The Second National Water Resources Strategy – navigating a fork in the road
The South African water community is once again seized with a critical national conversation. The draft 2nd national water resources strategy (NWRS-2) has been gazetted for public comment. The discussions have been vibrant, informative and passionate in many forums, including parliament, where the parliamentary portfolio committee for water and the environment hosted four days of public hearings over the last two weeks of October. Why is the conversation so important? Why have the levels of engagement already been so high? After all this isn’t a law or a new policy – it’s just a five-year strategy demanded as compliance requirement of the National Water Act after all – or is it?
In several ways for many this is, sixteen years later, the follow-up to the national dialogue led by former Water Affairs Minister, Kader Asmal, which led to the promulgation of the National Water Act in 1998. The review that preceded the development of NWRS-2 is also timely. After eighteen years in this fledgling democracy characterised by continuous positive economic growth, concomitant population growth, tremendous extension of basic services to the previously marginalised majority, all of which has been very water intensive – we have stretched our resources. Of course, much of this has been done in a very carbon-intensive paradigm. Add to this mix the fact that some 200 years of poor mining and other industrial practices have finally come home to roost in the most dramatic way with the poisoning our vital aquifers through acid mine drainage and related factors and the picture that emerges points in one direction. The burden on our water ecosystems has reached Gaia’s limits and the Earth Mother is expressing her displeasure.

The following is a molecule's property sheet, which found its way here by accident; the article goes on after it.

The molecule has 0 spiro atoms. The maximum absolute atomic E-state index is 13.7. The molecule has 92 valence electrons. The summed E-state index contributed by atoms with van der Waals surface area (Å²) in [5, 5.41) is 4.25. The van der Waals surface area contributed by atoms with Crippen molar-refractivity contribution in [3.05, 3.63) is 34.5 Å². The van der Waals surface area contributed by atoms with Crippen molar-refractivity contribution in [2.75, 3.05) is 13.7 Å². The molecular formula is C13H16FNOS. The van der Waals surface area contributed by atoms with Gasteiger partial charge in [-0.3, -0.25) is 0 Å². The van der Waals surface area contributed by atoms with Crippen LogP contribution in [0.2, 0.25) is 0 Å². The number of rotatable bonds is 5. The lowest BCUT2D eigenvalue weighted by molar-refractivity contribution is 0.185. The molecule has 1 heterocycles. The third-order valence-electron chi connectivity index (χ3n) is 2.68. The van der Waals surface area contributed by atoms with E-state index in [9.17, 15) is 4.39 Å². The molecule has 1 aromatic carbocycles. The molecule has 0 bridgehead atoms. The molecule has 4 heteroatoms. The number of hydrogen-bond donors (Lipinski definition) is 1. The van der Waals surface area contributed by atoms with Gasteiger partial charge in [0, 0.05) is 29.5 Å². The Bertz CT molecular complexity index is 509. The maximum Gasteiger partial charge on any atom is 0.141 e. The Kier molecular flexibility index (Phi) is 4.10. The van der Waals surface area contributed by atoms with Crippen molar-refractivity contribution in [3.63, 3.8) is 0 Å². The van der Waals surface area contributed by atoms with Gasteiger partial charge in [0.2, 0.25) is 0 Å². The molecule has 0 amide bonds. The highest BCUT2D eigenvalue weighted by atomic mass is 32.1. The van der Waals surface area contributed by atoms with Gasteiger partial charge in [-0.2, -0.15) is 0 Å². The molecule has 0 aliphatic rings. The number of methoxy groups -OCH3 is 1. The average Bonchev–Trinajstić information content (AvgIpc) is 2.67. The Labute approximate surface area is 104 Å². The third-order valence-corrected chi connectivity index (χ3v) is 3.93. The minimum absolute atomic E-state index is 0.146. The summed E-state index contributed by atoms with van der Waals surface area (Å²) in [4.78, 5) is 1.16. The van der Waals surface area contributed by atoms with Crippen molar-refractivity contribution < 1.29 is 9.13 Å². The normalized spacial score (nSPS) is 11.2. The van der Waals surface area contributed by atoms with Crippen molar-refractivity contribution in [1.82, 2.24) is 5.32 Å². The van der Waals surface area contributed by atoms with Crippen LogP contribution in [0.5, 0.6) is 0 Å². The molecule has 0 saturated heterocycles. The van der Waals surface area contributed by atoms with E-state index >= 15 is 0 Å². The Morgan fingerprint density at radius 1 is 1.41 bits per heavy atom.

We are at a fork in the road and the choices we make now will not only affect the next five years until NWRS-3, but the next 50 years as the knock-on effects will be profound. During the discourse thus far the notion of a South Africa in water crisis has been raised in many quarters and was in fact the lead question in a Department of Water Affairs sponsored Mail and Guardian Critical Thinkers Forum in October. Several countries that have lower natural water reserves and lower precipitation patterns when compared with us are not spoken about in the same terms – why? These countries and regions have been able to ensure their water security when many with much higher rainfall figures and much better storage options have not based on four factors.
Firstly the water management in these more successful areas are informed by high levels of science, technology and innovation. The decision-making is highly informed and water is a critical upfront consideration in any development plan. The second is good, well maintained infrastructure. The third is the development and availability of large pools of skilled talent to plan, develop, operate and maintain the water management system at all levels. The fourth and in many cases differentiating factor in most systems is water use behaviours across the spectrum from large industry and agriculture to the individual at household level. Like electricity usage individual behaviour changes have an accumulative and almost immediate impact on the system both in positive and negative directions. What is different about water from electricity are the reuse possibilities. That single litre of water can be used several times with the proper system design.
The Water Research Commission (WRC) and the South African water research community has over the past forty years developed a knowledge repository that ensures that the NWRS-2 and its successors have a natural (Research and Development) R&D partner. The WRC believes strongly that a NWRS-2 that is developed further and implemented with strong scientific support, good social dynamics analysis and innovative technological and systems solutions is the pathway to ensure a wetter South Africa with much more comfortable levels of water security than the current trajectories extrapolate. This will also create the virtuous cycle of R&D informing and ensuring good water management decisions and practice which in turn organises for the further development of water research and the growth of the water research community through higher R&D investment and partnership in South Africa. The attainment of the goals that matter – equity of access and water as an enabler of growth and sustainable development depends on us achieving this with a strong partnership between science and the economy.
Contact: WRC CEO Dhesigen Naidoo, email - email@example.com.